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Down the Rabbit Hole: The genetics of exceptional longevity – Tom Perls

Tom Perls is a Distinguished Professor of Medicine at Boston University School of Medicine and an Attending Physician in Geriatrics at Boston Medical Center. He is among the international leaders that are contributing to our understanding of human exceptional longevity. Dr. Perls is the Founder and Director of the New England Centenarian Study, which is the largest study of centenarians and their families in the world.

Please note the transcript has been edited for brevity and clarity.

FLG: Hello, everyone, and welcome to the latest Down the Rabbit Hole interview. Today, we are joined by longevity expert, Thomas Perls, who is going to be talking to us about his area of research. So, Tom, if you could just introduce yourself and tell everyone a little bit about what you do as well.

Tom: Thanks very much Shannon. I’m Dr. Tom Perls. I’m a Professor of Medicine at Boston University School of Medicine and also a Geriatrician at Boston Medical Centre. I direct the New England Centenarian Study, which is the largest study of centenarians and their families in the world. I have been doing it a long time, we started back in 1995, at Harvard, and I have been at BU since 2002.

FLG: Why is studying ageing and longevity so important?

Tom: I think the best encapsulation of that is something called Geroscience. That was invented at the National Institute on Ageing. There’s actually a Geroscience working group that spans all the institutes so the National Institutes of Health. The premise is that if you can discover the basic roots or mechanisms of ageing, if you interrupt the process of ageing itself, if you slow it down, perhaps you won’t hit one disease that’s associated with ageing, but a whole range of diseases. You can actually do what happens in the centenarians, which is slow down ageing, and decrease the risk for ageing-related diseases and disability.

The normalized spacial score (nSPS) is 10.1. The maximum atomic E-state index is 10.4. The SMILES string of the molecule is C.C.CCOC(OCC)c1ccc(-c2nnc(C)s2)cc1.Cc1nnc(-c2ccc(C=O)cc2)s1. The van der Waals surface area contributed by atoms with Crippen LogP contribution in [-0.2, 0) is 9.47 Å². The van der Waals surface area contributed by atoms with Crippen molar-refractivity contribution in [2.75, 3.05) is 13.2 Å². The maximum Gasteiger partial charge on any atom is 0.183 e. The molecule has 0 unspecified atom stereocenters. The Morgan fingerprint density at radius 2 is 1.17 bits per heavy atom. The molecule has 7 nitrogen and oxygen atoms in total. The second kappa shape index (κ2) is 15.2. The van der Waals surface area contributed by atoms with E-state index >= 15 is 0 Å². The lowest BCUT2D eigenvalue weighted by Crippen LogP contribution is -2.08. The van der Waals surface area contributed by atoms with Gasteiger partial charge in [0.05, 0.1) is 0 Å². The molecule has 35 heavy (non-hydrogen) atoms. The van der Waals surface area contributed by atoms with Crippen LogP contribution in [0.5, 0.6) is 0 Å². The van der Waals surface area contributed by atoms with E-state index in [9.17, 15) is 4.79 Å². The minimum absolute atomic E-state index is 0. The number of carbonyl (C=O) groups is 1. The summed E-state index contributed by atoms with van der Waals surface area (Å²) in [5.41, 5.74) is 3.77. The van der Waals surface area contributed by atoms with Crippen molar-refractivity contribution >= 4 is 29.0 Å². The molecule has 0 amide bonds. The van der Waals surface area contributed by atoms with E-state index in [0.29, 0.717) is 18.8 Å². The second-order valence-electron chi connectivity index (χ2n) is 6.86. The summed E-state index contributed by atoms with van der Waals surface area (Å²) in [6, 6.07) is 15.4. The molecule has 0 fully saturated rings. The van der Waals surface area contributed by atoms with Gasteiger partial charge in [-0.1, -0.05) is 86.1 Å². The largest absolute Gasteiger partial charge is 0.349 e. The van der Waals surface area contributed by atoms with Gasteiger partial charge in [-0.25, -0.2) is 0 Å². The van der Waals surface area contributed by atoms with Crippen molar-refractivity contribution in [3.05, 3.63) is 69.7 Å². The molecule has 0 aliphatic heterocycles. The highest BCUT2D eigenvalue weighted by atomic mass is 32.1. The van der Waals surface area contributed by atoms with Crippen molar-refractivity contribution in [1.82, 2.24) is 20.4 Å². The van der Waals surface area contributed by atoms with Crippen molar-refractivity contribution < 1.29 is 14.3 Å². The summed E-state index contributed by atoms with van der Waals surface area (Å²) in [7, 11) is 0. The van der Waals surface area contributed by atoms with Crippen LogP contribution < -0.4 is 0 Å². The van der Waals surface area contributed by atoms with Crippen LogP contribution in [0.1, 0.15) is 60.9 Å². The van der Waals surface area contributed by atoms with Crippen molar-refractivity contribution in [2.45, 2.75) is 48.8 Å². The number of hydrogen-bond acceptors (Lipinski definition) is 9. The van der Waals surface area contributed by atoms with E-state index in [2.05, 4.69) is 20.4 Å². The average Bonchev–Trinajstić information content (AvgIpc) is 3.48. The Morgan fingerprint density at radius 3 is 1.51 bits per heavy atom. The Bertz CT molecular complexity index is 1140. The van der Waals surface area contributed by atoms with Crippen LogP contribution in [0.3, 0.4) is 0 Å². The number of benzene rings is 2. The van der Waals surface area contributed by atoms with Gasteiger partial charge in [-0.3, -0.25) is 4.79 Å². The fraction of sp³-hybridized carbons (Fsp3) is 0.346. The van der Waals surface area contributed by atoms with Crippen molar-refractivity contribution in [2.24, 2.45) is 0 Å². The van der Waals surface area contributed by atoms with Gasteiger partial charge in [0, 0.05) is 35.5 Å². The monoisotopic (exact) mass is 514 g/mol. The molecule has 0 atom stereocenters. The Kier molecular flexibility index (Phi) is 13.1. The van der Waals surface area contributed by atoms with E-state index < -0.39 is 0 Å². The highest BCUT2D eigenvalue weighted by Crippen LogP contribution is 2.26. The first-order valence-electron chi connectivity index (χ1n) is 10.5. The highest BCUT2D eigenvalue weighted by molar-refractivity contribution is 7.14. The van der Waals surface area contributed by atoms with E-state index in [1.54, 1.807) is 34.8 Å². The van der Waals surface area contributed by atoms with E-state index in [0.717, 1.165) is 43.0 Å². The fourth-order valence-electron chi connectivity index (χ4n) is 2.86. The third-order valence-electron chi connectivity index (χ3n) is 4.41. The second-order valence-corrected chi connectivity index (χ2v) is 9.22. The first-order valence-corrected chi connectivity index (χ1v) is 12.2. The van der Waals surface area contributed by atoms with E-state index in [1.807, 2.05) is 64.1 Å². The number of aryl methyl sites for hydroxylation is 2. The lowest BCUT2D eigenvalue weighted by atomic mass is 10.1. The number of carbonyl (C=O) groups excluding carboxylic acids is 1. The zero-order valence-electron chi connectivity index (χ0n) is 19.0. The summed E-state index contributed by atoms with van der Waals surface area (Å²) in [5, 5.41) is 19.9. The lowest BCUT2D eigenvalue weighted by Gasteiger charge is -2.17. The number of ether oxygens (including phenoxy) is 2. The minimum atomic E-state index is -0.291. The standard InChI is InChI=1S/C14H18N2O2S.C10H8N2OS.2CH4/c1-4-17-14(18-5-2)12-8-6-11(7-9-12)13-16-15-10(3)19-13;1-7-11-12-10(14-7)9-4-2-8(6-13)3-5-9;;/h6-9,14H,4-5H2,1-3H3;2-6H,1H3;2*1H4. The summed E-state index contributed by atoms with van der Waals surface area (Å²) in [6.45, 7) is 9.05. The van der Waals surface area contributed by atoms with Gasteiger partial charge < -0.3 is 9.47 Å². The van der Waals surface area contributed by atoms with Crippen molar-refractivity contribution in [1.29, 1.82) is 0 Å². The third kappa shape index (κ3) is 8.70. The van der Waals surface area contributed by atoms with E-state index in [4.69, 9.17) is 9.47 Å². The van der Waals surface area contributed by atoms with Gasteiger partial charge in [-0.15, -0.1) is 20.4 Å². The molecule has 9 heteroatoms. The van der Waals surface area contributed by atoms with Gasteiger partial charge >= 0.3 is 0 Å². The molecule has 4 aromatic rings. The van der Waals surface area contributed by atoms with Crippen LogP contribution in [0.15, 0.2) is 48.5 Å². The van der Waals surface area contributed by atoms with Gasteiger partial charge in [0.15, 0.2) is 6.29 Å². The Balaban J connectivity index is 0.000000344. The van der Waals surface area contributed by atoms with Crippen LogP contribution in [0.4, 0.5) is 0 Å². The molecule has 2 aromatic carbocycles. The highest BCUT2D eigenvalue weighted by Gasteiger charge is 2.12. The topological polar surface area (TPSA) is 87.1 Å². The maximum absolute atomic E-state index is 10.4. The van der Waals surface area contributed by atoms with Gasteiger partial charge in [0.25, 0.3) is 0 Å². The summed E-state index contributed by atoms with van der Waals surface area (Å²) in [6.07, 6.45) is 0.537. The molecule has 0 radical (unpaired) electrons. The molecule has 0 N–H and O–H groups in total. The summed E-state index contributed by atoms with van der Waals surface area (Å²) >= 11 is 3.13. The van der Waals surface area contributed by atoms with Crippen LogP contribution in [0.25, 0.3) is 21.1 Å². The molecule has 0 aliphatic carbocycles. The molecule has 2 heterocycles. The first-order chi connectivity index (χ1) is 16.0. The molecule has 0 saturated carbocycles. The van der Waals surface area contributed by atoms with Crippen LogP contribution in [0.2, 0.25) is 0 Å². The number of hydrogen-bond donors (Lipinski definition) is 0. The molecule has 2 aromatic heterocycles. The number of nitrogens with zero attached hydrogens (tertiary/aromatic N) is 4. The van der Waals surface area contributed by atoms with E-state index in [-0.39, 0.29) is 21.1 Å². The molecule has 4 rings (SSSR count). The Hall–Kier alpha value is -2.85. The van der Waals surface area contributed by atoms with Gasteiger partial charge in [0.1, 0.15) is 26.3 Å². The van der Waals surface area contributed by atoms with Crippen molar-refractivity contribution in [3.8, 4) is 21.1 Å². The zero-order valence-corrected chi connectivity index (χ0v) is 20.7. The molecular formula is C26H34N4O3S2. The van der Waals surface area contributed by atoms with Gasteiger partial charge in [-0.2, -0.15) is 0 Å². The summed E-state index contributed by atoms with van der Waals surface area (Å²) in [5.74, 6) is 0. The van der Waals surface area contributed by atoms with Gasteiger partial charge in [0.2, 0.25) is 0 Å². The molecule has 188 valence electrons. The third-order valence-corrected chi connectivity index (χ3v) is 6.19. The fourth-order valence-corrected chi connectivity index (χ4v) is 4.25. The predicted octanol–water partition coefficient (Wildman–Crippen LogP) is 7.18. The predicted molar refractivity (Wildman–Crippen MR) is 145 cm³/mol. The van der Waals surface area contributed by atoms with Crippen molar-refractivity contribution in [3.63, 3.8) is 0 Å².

FLG: Why in society are we so obsessed with ageing?

Tom: Well, first of all, there’s marketing. I think especially in the 1970s and 80s, we really started to see some really pernicious, awful advertising about older people. Portrayals of them as frail, using walkers, and scared; promoting the ageism of “the older you get the sicker you get”. This advertising is itself a pernicious disease that skews people’s opinion of older people as diseased, dependent and a drain on society. These marketers want to scare the heck out of you, setting you up for their sales pitch that they can sell you their pill, injection, hormones, stem cells, etcetera, to stop and even reverse your ageing. Then, there is the cosmetic industry and medical spas, with their lotions and creams that make you look young again. The industry’s messaging may seem innocuous, but I think it can be really harmful.

The anti-ageing industry’s deceitful hucksterism has begun to backfire though as the 70 million-strong baby boomer generation in the US (14 million in the UK) are now in their mid-sixties to early eighties and they are resenting and resisting the demeaning messaging. I think for the most part for many of these individuals the goal is ageing well. Instead, people are wanting accurate and enabling views of ageing.